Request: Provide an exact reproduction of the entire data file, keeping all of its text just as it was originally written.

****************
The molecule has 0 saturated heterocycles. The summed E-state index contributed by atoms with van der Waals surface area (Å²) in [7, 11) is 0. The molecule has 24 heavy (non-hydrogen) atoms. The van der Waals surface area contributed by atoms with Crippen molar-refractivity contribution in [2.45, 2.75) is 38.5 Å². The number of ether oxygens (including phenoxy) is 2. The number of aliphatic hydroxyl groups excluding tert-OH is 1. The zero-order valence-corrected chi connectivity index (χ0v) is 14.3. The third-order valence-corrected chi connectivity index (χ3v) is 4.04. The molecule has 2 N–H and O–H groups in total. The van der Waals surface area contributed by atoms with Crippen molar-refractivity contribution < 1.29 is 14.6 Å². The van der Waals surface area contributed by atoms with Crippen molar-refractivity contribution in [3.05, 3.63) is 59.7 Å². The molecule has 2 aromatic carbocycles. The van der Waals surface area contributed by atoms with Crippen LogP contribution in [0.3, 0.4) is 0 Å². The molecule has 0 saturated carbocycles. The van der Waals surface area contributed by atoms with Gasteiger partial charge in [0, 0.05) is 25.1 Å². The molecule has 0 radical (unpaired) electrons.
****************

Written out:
The molecule has 0 saturated heterocycles. The summed E-state index contributed by atoms with van der Waals surface area (Å²) in [7, 11) is 0. The molecule has 24 heavy (non-hydrogen) atoms. The van der Waals surface area contributed by atoms with Crippen molar-refractivity contribution in [2.45, 2.75) is 38.5 Å². The number of ether oxygens (including phenoxy) is 2. The number of aliphatic hydroxyl groups excluding tert-OH is 1. The zero-order valence-corrected chi connectivity index (χ0v) is 14.3. The third-order valence-corrected chi connectivity index (χ3v) is 4.04. The molecule has 2 N–H and O–H groups in total. The van der Waals surface area contributed by atoms with Crippen molar-refractivity contribution < 1.29 is 14.6 Å². The van der Waals surface area contributed by atoms with Crippen molar-refractivity contribution in [3.05, 3.63) is 59.7 Å². The molecule has 2 aromatic carbocycles. The van der Waals surface area contributed by atoms with Crippen LogP contribution in [0.3, 0.4) is 0 Å². The molecule has 0 saturated carbocycles. The van der Waals surface area contributed by atoms with Gasteiger partial charge in [0, 0.05) is 25.1 Å². The molecule has 0 radical (unpaired) electrons.